By Ezra Glinter
Orthodox filmmaker Rama Burshtein is a special case. Not only does she come from a community that frowns on film-watching — never mind film-making — but she has managed to create “Fill the Void,” a movie that has won awards and acclaim around the world. (You can read my recent profile of Burshtein here.)
Burshtein is not the only Haredi woman making movies, however, even if she is the most famous. In 2012 Tamar Rotem reported in Haaretz on the growing numbers of Haredi filmmakers in Israel, “a shadow industry in which the directors make films for women only, without subsidies and without establishment recognition.”
Such films, which must maintain a religious perspective, are usually not very good. Indeed, one of the most remarkable aspects of Burshtein’s film is that it breaks from the didactic mold, showing an artistically viable way for Orthodox artists to make films about themselves, rather than let others tell their stories for them. When I asked Burshtein about Haredi filmmaking, however, she argued against the notion that such movies represent some kind of “progress.”
“I’m not trying to connect with my Haredi community, they don’t need me for that,” she said. “It’s not about progressing or becoming ‘less primitive.’”
“My son is 16 years old, did not ever see a film, and does not want to see a film,” she continued. “He would say, ‘Do you see that bridge, there’s a million dollars waiting for us at the end of that bridge, let’s go get it.’ Would you stop to watch a film? This is how he sees it. He’s got work to do.”
Still, some Orthodox artists do champion the role of the arts. Robin Garbose, a religious film, television and theater director, has made several movies by and for Haredi women, and has even opened up a performing arts school, Kol Neshama, in Los Angeles that caters to Orthodox girls. Rather than being rejected, her efforts have been welcomed by the religious community.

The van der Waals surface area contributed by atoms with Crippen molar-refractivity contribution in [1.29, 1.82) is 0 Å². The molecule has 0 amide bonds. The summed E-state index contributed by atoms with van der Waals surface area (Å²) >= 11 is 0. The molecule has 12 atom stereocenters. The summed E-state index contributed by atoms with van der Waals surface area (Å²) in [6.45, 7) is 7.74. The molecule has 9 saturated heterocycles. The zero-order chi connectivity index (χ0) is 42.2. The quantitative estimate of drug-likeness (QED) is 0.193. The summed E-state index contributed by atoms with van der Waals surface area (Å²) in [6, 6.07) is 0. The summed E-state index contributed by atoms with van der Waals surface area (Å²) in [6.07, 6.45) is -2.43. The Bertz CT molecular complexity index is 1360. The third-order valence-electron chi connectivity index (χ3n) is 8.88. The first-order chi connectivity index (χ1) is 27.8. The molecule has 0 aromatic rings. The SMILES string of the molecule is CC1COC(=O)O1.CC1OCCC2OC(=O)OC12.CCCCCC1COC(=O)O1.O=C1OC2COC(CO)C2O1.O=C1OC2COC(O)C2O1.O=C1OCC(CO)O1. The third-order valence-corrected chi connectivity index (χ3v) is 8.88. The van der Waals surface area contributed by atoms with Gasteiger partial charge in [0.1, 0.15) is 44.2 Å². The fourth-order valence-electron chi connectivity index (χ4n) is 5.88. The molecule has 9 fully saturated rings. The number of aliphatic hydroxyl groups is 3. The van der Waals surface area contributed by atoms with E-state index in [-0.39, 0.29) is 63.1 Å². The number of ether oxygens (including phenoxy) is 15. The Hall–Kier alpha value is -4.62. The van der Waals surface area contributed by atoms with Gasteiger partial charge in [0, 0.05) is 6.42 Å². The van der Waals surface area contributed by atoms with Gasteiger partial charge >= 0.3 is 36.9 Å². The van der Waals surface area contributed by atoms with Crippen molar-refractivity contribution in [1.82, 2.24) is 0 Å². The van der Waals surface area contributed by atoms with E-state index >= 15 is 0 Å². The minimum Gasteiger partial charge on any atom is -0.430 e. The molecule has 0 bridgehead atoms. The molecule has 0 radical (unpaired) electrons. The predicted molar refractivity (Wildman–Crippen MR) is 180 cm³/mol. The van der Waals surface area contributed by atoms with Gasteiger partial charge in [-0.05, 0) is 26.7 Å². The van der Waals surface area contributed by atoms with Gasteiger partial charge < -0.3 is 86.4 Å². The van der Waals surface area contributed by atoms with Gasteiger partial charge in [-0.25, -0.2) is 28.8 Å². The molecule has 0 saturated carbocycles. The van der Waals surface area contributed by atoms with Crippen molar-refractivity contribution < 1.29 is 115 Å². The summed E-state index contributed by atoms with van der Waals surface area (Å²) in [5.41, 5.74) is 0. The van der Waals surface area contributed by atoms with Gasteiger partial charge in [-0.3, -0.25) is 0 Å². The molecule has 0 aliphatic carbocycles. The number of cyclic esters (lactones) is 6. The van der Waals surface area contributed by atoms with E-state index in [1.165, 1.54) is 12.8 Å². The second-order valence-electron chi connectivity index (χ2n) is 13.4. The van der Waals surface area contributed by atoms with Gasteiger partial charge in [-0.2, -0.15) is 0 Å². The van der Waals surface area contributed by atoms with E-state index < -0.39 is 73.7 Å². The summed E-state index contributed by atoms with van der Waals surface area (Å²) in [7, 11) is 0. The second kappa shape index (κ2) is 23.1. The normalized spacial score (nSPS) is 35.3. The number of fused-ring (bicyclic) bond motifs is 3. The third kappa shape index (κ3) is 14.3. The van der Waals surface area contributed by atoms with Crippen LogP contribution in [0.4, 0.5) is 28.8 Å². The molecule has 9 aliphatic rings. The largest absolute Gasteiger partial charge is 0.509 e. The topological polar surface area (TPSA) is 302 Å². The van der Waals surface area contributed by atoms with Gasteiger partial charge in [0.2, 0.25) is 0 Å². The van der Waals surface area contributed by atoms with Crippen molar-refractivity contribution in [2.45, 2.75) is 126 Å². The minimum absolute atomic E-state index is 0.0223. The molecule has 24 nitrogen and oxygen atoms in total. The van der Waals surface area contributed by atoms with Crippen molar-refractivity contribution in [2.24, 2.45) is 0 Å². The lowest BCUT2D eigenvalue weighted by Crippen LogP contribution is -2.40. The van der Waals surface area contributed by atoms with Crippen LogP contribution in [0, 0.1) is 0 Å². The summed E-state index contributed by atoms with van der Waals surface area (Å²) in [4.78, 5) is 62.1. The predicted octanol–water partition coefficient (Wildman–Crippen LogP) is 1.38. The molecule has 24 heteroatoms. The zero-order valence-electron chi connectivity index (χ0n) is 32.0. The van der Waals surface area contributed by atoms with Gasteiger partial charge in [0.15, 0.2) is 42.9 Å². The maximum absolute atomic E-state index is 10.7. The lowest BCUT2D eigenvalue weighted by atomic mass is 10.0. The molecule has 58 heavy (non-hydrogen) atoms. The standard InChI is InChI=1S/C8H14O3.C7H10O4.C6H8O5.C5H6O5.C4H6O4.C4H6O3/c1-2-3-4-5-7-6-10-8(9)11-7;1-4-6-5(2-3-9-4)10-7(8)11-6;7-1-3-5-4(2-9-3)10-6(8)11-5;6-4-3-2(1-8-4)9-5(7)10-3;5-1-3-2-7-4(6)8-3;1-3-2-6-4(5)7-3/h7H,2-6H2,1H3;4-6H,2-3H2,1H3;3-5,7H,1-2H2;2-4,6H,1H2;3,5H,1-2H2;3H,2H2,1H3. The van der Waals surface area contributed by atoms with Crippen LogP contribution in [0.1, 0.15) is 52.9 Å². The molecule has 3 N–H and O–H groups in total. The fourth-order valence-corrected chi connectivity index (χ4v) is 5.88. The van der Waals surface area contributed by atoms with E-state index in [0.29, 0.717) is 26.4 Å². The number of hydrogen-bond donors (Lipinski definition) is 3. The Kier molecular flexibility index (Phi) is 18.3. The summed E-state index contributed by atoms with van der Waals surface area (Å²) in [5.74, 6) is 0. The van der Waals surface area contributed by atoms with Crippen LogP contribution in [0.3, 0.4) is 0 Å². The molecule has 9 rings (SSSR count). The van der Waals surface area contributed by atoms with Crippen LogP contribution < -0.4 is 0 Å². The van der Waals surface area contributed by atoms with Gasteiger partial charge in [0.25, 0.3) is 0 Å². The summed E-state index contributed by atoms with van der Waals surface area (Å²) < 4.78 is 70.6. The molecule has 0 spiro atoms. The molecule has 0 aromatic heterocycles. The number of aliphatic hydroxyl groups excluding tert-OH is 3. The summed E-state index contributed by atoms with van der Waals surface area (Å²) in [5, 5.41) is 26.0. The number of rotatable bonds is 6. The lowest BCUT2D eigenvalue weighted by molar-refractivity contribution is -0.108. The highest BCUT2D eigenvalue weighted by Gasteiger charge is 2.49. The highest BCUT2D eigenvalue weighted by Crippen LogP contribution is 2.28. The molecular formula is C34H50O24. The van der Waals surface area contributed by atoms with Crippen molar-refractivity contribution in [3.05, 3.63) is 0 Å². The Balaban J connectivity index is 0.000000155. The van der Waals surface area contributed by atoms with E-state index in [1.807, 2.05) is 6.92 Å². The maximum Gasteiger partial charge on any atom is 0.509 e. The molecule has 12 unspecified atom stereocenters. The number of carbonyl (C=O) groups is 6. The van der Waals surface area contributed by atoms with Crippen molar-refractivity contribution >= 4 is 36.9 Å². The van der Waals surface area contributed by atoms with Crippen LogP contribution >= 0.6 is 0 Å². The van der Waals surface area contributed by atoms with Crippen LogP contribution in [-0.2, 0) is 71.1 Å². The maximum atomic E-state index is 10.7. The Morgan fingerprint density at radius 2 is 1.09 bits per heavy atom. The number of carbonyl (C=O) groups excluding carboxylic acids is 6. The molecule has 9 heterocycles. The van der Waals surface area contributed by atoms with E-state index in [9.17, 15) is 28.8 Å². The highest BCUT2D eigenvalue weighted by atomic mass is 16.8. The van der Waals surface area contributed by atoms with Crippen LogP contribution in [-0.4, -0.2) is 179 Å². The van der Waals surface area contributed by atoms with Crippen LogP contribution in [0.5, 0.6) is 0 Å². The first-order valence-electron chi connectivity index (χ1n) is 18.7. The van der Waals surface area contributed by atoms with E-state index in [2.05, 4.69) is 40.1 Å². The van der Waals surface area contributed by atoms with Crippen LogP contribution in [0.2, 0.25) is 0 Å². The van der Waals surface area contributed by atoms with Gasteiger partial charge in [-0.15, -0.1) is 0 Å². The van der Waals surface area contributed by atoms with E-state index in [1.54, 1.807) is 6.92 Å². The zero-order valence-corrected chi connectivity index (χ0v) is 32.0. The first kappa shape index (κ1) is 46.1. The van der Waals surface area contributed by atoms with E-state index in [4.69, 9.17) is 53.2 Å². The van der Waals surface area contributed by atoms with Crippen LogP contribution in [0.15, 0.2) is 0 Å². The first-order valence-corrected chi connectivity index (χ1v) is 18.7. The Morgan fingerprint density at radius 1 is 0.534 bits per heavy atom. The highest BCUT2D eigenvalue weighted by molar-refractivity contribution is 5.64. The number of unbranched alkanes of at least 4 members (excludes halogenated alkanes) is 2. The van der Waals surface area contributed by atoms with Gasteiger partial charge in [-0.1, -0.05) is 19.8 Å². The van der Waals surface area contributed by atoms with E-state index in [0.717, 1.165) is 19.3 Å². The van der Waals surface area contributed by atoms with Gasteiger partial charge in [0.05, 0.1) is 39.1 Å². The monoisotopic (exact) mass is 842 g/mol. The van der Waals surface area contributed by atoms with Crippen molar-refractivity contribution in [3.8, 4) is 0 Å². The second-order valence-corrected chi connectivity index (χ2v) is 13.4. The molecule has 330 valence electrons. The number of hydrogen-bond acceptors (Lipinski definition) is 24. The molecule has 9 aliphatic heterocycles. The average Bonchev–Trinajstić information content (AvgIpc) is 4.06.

“I saw there was tons of talent in those communities and no opportunities,” Garbose said. “Without my program these girls would be living very frustrated lives. They need art too.”
So far Garbose has made two films featuring Orthodox women: “A Light for Greytowers,” in 2007, and “The Heart That Sings,” in 2011. The films are usually screened for female-only audiences, a stipulation that has caused its own problems. In 2008 the Jerusalem Jewish Film Festival rejected “A Light for Greytowers” despite having first accepted it, rather than restrict its audience.
Within the Haredi world, however, Garbose’s work has found a measure of success, and has been shown at communal screenings in ultra-Orthodox areas.
“There are big groups in the Haredi world that are beginning to really get the importance of arts and theater, that’s pretty big across the board, and with films, it’s slowly changing,” Garbose told me. “I’m a celebrity in Williamsburg, and not many people can claim such a thing.”
As someone who believes in the importance of film, and of the arts generally, I welcome these developments. A Rama Burshtein may not come along every day, but we all need creative outlets, Orthodox Jews included.
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